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ENERGY

German public utilities need billions to fund energy gap

Germany's municipal utility companies need tens of billions of euros to cope with an explosion in energy prices, the sector's association VKU said Thursday.

Gas storage facilities in Saxony-Anhalt.
Gas storage facilities in Saxony-Anhalt. Photo: picture alliance/dpa | Klaus-Dietmar Gabbert

“We need liquidity for municipal services, which need to buy gas at up to prices that are 10 times higher than previously,” a VKU spokesman told AFP.

“We’re talking about a sum in the mid tens-of-billions range,” he said, adding that talks were ongoing with the government to plug the gap.

Russia’s war in Ukraine has triggered an earthquake on European energy markets, cranked up the pressure on suppliers and raised fears of possible shortages over the winter.

Germany, as Europe’s top economy has found itself particularly exposed due to its previous heavy reliance on Russian energy imports.

Soaring power costs have hit the country hard as it seeks to pivot to other sources.

Municipal utilities companies cannot pass on the rising costs to clients, who “are simply unable to pay” the difference, said the spokesman, stressing that it was necessary for the federal government to step in.

Chancellor Olaf Scholz’s government this week nationalised energy giant Uniper to stop it from going under.

Earlier in September, the German government entered into discussions with another gas supplier, VNG, over a possible bailout package.

READ ALSO: Germany reaches deal to nationalise troubled gas giant Uniper

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MONEY

German cabinet approves €300 energy relief payment for pensioners

The German cabinet has approved a one-time payment in December for pensioners to provide relief for rising energy bills.

German cabinet approves €300 energy relief payment for pensioners

The €300 payment is to be paid out by December 15th, Labour Minister Hubertus Heil, of the Social Democrats, said on Wednesday following the cabinet meeting. 

The cabinet also decided on a higher upper limit for people with so-called midi-jobs, which is a type of marginal employment in between a mini-job (which is generally exempt from taxes and social contributions) and full-time employment. 

Politicians in the coalition government, made up of the SPD, Greens and FDP, agreed on the measures in September as part of their third energy relief package.

Heil said the state was “standing by people” at a time when the cost of living was rising. 

Why are pensioners receiving a special payment?

Germany has put together several major relief packages to help people financially since the start of the energy crisis. 

One of the most high profile support measures, which was announced back in March this year, was a €300 taxable payment given out to people in employment. That was paid out in employees’ September pay packets. 

READ ALSO: Everything Germany is doing to help relieve rising energy costs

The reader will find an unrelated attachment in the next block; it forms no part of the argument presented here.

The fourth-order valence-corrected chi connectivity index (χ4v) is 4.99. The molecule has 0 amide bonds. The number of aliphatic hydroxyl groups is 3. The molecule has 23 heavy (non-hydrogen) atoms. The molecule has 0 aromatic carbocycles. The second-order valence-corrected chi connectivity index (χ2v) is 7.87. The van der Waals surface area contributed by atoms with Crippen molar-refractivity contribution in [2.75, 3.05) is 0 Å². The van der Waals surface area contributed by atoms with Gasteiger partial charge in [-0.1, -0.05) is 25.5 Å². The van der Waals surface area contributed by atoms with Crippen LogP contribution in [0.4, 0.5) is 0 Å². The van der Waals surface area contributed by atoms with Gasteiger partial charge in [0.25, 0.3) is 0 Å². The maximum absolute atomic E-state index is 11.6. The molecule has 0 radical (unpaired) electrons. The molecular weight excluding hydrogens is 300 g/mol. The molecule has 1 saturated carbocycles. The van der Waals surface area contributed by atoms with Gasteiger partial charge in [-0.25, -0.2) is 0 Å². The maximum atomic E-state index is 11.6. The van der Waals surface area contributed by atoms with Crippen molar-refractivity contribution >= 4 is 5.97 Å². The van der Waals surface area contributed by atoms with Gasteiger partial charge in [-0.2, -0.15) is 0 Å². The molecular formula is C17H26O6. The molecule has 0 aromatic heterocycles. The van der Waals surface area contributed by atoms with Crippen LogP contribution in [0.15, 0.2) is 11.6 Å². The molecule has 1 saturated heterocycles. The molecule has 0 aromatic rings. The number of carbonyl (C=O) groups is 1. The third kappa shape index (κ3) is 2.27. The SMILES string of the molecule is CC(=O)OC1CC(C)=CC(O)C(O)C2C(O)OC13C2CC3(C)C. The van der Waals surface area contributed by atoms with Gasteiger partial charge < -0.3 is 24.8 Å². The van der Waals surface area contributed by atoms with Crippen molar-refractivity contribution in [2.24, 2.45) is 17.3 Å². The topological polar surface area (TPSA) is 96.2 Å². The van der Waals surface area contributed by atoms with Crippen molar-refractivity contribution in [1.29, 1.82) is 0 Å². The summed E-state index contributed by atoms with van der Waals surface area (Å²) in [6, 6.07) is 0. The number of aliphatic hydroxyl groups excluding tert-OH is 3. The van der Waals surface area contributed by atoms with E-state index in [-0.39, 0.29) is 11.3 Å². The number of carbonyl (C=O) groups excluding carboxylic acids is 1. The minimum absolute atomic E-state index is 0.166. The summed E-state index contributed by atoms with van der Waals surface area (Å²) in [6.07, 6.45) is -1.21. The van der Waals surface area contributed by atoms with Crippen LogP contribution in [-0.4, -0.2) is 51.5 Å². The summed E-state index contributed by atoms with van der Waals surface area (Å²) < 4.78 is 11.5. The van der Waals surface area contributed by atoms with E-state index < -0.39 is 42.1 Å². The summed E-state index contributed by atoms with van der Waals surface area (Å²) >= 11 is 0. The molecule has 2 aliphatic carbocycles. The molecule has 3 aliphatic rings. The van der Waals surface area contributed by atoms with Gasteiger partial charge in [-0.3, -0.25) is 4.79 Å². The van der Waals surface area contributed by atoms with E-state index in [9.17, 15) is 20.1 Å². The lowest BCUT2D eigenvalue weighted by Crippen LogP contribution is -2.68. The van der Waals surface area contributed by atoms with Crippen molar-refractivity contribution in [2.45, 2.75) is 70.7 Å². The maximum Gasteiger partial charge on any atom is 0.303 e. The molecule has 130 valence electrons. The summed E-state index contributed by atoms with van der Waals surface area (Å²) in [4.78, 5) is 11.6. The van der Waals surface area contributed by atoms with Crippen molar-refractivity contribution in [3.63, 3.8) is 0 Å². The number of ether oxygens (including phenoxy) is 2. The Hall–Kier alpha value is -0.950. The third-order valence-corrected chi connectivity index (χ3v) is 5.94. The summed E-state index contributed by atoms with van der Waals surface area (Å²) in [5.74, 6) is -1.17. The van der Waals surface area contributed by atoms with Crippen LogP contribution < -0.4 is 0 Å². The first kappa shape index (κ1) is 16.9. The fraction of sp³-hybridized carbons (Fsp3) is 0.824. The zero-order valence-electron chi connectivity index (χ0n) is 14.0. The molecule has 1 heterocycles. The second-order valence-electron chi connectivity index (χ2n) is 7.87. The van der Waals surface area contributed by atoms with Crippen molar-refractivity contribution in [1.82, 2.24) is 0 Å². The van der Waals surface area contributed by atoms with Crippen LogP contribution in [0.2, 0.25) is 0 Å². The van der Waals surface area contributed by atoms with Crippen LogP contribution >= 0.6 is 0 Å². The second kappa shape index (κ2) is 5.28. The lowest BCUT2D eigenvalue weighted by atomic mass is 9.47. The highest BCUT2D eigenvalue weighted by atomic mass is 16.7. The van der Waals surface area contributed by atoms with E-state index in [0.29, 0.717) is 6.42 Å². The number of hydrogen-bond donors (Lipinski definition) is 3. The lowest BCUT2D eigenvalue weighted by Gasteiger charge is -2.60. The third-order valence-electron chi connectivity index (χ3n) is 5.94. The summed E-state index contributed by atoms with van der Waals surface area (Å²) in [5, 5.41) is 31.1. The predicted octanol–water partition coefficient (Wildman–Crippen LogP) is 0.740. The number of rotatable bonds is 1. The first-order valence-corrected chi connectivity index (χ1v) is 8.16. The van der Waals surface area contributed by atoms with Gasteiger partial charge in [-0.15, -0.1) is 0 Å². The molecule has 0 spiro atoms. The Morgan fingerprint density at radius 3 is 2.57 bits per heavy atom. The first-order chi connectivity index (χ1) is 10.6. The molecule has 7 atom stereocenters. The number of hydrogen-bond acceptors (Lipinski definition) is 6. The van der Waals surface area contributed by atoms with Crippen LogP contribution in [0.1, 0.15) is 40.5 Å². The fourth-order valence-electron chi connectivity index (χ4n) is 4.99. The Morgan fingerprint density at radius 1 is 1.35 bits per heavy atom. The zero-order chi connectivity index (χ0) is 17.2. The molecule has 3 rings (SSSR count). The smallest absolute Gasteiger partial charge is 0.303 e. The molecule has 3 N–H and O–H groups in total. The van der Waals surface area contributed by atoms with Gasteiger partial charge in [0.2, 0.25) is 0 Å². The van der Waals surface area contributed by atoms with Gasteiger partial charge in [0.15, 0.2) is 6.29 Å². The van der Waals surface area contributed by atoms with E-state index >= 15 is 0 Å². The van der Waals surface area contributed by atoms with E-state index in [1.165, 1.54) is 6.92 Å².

However, the government was slammed at the time as millions of pensioners were left out from the relief. It was only valid for taxpayers in tax brackets I to V.

According to the Federal Ministry of Social Affairs, a lump-sum energy payment will now be paid to all those who are entitled to a statutory old-age pension, pension for reduced earning capacity or surviving dependents’ pension, or to pension payments under the Civil Service or Soldiers’ Pensions Act from December 1st until December 15th. 

Pensioners have to live in Germany to be entitled to the payment. According to the ministry, the payment is made automatically – people do not have to apply for it.

The energy allowance is not counted towards income-related social benefits and is not subject to social security contributions, the ministry emphasised. The government estimates the costs of the payout at about €6 billion.

Relief for people with low incomes

The increase in the upper earnings limit for people with midi-jobs is being increased from €1,600 to €2,000, the cabinet decided. This is also part of the third relief package put together by the coalition government to support people in the energy crisis. 

“The sharp rise in prices for energy and food is a heavy burden on citizens,” said Heil, adding that the measures in the package will cushion some of these costs. 

The increase in the midi-job threshold alone would relieve the burden on employees subject to social security contributions with low wages by €1.3 billion, without having to forego social protection, he said.

“In this way, we are providing targeted relief for people with low incomes,” said Heil.

Unlike mini-jobs, midi-jobs are not exempt from social security contributions. However, they are subject to staggered reduced rates. Employees in midi-jobs do not have to pay full social security contributions until they reach the upper limit of €1,600 at present – and €2,000 in future.

READ ALSO: The rules in Germany around ‘mini’ and ‘midi-jobs’

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